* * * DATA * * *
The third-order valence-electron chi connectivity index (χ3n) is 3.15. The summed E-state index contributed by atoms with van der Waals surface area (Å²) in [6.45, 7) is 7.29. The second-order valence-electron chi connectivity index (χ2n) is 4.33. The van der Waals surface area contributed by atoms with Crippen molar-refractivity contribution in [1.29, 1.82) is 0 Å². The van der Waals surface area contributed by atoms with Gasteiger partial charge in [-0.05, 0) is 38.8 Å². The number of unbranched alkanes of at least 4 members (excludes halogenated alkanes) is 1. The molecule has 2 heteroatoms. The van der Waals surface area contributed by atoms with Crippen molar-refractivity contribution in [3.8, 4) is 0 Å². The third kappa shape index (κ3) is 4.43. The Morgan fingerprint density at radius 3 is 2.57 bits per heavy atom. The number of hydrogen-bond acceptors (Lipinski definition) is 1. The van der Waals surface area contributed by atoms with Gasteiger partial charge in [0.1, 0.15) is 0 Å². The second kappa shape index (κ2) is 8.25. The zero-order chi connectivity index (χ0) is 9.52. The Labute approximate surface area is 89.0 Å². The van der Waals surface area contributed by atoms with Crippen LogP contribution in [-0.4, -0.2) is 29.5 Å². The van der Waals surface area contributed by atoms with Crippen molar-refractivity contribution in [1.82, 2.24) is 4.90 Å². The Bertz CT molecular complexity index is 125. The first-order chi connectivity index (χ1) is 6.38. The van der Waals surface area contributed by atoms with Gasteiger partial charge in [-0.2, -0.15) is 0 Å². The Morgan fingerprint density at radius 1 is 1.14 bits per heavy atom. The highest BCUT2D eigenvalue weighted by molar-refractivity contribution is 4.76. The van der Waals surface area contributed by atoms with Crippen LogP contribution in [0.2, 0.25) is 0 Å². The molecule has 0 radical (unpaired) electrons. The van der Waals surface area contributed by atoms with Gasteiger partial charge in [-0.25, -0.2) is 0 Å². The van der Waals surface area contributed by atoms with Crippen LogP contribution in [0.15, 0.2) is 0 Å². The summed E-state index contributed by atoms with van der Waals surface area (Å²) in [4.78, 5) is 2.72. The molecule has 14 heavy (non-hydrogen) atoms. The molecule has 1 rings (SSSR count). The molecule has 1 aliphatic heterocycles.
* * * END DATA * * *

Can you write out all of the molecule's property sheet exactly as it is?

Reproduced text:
The third-order valence-electron chi connectivity index (χ3n) is 3.15. The summed E-state index contributed by atoms with van der Waals surface area (Å²) in [6.45, 7) is 7.29. The second-order valence-electron chi connectivity index (χ2n) is 4.33. The van der Waals surface area contributed by atoms with Crippen molar-refractivity contribution in [1.29, 1.82) is 0 Å². The van der Waals surface area contributed by atoms with Gasteiger partial charge in [-0.05, 0) is 38.8 Å². The number of unbranched alkanes of at least 4 members (excludes halogenated alkanes) is 1. The molecule has 2 heteroatoms. The van der Waals surface area contributed by atoms with Crippen molar-refractivity contribution in [3.8, 4) is 0 Å². The third kappa shape index (κ3) is 4.43. The Morgan fingerprint density at radius 3 is 2.57 bits per heavy atom. The number of hydrogen-bond acceptors (Lipinski definition) is 1. The van der Waals surface area contributed by atoms with Gasteiger partial charge in [0.1, 0.15) is 0 Å². The second kappa shape index (κ2) is 8.25. The zero-order chi connectivity index (χ0) is 9.52. The Labute approximate surface area is 89.0 Å². The van der Waals surface area contributed by atoms with Crippen LogP contribution in [-0.4, -0.2) is 29.5 Å². The van der Waals surface area contributed by atoms with Crippen molar-refractivity contribution in [1.82, 2.24) is 4.90 Å². The Bertz CT molecular complexity index is 125. The first-order chi connectivity index (χ1) is 6.38. The van der Waals surface area contributed by atoms with Gasteiger partial charge in [-0.2, -0.15) is 0 Å². The Morgan fingerprint density at radius 1 is 1.14 bits per heavy atom. The highest BCUT2D eigenvalue weighted by molar-refractivity contribution is 4.76. The van der Waals surface area contributed by atoms with Crippen LogP contribution in [0.2, 0.25) is 0 Å². The molecule has 0 radical (unpaired) electrons. The van der Waals surface area contributed by atoms with Gasteiger partial charge in [-0.25, -0.2) is 0 Å². The van der Waals surface area contributed by atoms with Crippen LogP contribution in [0.15, 0.2) is 0 Å². The summed E-state index contributed by atoms with van der Waals surface area (Å²) in [4.78, 5) is 2.72. The molecule has 14 heavy (non-hydrogen) atoms. The molecule has 1 rings (SSSR count). The molecule has 1 aliphatic heterocycles.